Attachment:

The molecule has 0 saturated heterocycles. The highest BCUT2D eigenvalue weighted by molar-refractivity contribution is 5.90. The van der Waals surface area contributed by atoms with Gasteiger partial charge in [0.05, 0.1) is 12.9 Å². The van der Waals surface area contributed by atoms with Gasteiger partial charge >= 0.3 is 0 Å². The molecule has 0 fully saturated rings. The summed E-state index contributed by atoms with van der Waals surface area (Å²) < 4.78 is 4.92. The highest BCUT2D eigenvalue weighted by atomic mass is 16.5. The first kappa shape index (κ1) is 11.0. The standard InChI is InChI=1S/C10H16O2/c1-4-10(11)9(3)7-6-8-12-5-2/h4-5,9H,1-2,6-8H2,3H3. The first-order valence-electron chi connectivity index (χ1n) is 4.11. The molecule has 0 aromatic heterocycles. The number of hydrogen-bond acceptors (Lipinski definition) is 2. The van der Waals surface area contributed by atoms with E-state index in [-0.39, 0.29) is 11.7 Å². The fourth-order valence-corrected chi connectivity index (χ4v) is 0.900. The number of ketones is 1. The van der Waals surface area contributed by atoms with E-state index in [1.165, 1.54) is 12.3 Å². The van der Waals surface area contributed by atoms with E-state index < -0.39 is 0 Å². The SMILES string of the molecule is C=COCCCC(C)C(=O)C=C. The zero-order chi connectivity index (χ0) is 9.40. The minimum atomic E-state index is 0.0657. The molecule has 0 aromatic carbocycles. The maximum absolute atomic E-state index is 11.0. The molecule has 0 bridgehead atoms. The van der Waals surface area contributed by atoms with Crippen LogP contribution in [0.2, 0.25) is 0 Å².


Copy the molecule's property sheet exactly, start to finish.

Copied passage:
The molecule has 0 saturated heterocycles. The highest BCUT2D eigenvalue weighted by molar-refractivity contribution is 5.90. The van der Waals surface area contributed by atoms with Gasteiger partial charge in [0.05, 0.1) is 12.9 Å². The van der Waals surface area contributed by atoms with Gasteiger partial charge >= 0.3 is 0 Å². The molecule has 0 fully saturated rings. The summed E-state index contributed by atoms with van der Waals surface area (Å²) < 4.78 is 4.92. The highest BCUT2D eigenvalue weighted by atomic mass is 16.5. The first kappa shape index (κ1) is 11.0. The standard InChI is InChI=1S/C10H16O2/c1-4-10(11)9(3)7-6-8-12-5-2/h4-5,9H,1-2,6-8H2,3H3. The first-order valence-electron chi connectivity index (χ1n) is 4.11. The molecule has 0 aromatic heterocycles. The number of hydrogen-bond acceptors (Lipinski definition) is 2. The van der Waals surface area contributed by atoms with E-state index in [-0.39, 0.29) is 11.7 Å². The fourth-order valence-corrected chi connectivity index (χ4v) is 0.900. The number of ketones is 1. The van der Waals surface area contributed by atoms with E-state index in [1.165, 1.54) is 12.3 Å². The van der Waals surface area contributed by atoms with E-state index < -0.39 is 0 Å². The SMILES string of the molecule is C=COCCCC(C)C(=O)C=C. The zero-order chi connectivity index (χ0) is 9.40. The minimum atomic E-state index is 0.0657. The molecule has 0 aromatic carbocycles. The maximum absolute atomic E-state index is 11.0. The molecule has 0 bridgehead atoms. The van der Waals surface area contributed by atoms with Crippen LogP contribution in [0.2, 0.25) is 0 Å².